(551c) Rule-Based Network Analysis of Complex Reaction Systems In Biomass Conversion

Authors: 
Bhan, A., University of Minnesota


Catalytic upgradation is a method of conversion of lignocellulosic biomass to transportation fuels and chemicals. Such catalytic systems inherently have a large and complex reaction network, elucidation of which is key in reactor design. Moreover, cascades of multifunctional catalytic systems have recently been proposed for upgrading sugar monomers to transportation fuels [1]. Here, we present rule-based systematic computational analyses for: (i) enumerating and analyzing complex catalytic biomass conversion systems, and (ii) formulation of potential synthetic routes to produce valuable biomass-derived molecules. We employ RING, a rule-based network generation and analysis tool with an english-like domain specific user-friendly front-end developed by us earlier [2], in conjunction with ab initio- and DFT-based thermochemistry analysis, as the computational platform for these analyses.

Dehydration to acrolein, in solid acid catalyst systems, is a promising route for value addition of by-product glycerol, obtained from the trans-esterification process to produce biodiesel. Known elementary steps of solid acid catalysis, such as adsoprtion of alcohols, dehydration, desorption of alkoxides (modeled as carbenium ions), hydride shifts, decarbonylation, hydration, deprotonation, protonation of carbonyl group, etc. were input into RING as reaction rules to study the reaction system presented by Corma et al. [3]. The resultant reaction network for this system was more than 70,000 reactions in total. Subsequently, the network was analyzed in terms of extracting reaction pathways leading to products identified in the experimental data at various conditions [3]. The analysis of these pathways further corroborated the observations and discussions made by Corma et al. Specifically, the shortest paths (and paths up to two steps longer) clearly indicated that 3-hydroxypropionaldehyde was an essential intermediate in acrolein production, obtained from glycerol upon dehydration, and hydrogen transfer or enol-keto type rearrangement. Acetone, on the other hand, necessarily required acetol or propane diol as an intermediate, with glycerol undergoing two dehydration steps and one or more rearrangement or hydrogen transfer steps. It was further identified that acetaldehyde production would be accompanied necessarily by the evolution of carbon monoxide. This case study, thus, shows that RING can be employed in the analysis of hypothesized mechanisms of complex reaction systems in a rule-based manner, starting with likely elementary steps and querying for pathways matching experimental observations.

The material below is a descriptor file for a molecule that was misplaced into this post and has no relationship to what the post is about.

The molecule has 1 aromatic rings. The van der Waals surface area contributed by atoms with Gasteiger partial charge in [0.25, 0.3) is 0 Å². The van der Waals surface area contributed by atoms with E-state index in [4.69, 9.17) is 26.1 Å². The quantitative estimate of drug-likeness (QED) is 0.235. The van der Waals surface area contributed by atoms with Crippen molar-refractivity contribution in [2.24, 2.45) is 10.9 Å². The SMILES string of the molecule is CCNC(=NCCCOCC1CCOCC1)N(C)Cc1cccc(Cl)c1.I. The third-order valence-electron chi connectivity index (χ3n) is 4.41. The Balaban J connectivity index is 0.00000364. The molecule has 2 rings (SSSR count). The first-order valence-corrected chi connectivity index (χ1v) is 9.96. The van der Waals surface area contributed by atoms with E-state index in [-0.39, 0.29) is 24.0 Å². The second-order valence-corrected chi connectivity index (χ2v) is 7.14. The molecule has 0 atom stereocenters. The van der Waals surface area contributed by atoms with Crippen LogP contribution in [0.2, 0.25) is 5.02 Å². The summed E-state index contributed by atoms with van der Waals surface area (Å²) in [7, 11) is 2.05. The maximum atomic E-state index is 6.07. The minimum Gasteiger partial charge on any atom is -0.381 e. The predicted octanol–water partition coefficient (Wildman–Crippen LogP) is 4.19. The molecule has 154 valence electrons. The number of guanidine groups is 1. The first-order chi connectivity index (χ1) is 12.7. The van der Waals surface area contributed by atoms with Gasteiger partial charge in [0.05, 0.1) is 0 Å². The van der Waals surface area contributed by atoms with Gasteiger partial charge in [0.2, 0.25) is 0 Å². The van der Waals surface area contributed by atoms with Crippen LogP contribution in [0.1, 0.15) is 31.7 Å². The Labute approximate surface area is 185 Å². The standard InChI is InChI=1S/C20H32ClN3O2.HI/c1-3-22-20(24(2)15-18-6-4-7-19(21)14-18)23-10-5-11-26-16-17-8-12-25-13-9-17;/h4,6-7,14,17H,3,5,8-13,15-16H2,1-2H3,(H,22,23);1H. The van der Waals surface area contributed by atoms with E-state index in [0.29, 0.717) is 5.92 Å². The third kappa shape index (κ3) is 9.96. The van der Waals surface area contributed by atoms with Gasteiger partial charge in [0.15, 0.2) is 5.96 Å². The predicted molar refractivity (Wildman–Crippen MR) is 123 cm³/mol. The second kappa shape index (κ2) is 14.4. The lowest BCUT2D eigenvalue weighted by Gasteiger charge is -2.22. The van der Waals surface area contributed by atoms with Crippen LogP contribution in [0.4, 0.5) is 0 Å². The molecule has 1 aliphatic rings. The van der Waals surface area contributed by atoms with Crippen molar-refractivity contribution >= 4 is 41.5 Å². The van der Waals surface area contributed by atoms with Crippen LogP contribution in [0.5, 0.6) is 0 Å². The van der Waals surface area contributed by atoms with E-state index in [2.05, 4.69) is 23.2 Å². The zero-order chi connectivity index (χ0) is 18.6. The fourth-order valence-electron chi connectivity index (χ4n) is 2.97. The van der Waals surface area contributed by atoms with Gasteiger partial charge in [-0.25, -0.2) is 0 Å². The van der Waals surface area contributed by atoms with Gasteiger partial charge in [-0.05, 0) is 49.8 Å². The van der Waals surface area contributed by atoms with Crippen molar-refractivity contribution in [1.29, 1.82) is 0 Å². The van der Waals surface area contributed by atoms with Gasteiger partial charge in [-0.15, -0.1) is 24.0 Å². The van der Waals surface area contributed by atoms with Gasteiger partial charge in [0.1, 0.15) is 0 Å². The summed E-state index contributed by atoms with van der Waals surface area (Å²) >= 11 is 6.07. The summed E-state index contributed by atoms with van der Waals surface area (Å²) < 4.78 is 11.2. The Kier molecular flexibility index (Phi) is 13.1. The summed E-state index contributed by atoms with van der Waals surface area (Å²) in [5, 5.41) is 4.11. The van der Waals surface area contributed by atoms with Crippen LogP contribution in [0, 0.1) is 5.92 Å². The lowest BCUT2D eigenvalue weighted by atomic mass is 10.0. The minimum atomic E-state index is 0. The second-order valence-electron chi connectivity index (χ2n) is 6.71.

Lignocellulosic biomass upgradation pathways can potentially involve acid catalyzed hydrolysis and dehydration, metal catalyzed hydrogenation and hydrogenolysis, and base catalyzed esterification, ketonization and condensation reactions. Reaction rules describing the overall steps of such a broad spectrum of catalytic chemistries were input into RING with sugar monomers and/ or model oxygenates as reactants. Pathways were traced, in the resultant network, to identify multi-step-catalytic reaction cascades for synthesizing valuable compounds such as long chain alkanes. RING identified proposed synthesis routes in the literature and, in addition, proposed additional potential routes. These pathways can further be analyzed thermochemically to identify feasible/ infeasible and bottleneck steps, and the thermodynamically favorable order of deoxygenation steps.

Application of RING in (a) rule-based systematic and exhaustive analysis of glycerol dehydration pathways in solid acid catalytic systems, and (b) formulating synthesis strategies for biomass upgradation, as well as thermochemical analysis of the identified pathways, will be presented with representative examples.

  1. Alonso, D. M.; Bond, J. Q.; Dumesic, J. A. Green Chemistry 2010, 12, 1493

  2. Rangarajan, S; Bhan, A; Daoutidis, P. Ind. Eng. Chem. Res. 2010, 49, 10459

  3. Corma, A.; Huber, G. W.; Sauvanaud, L.; O'Connor, P. Journal of Catalysis 2008, 257 (1), 163

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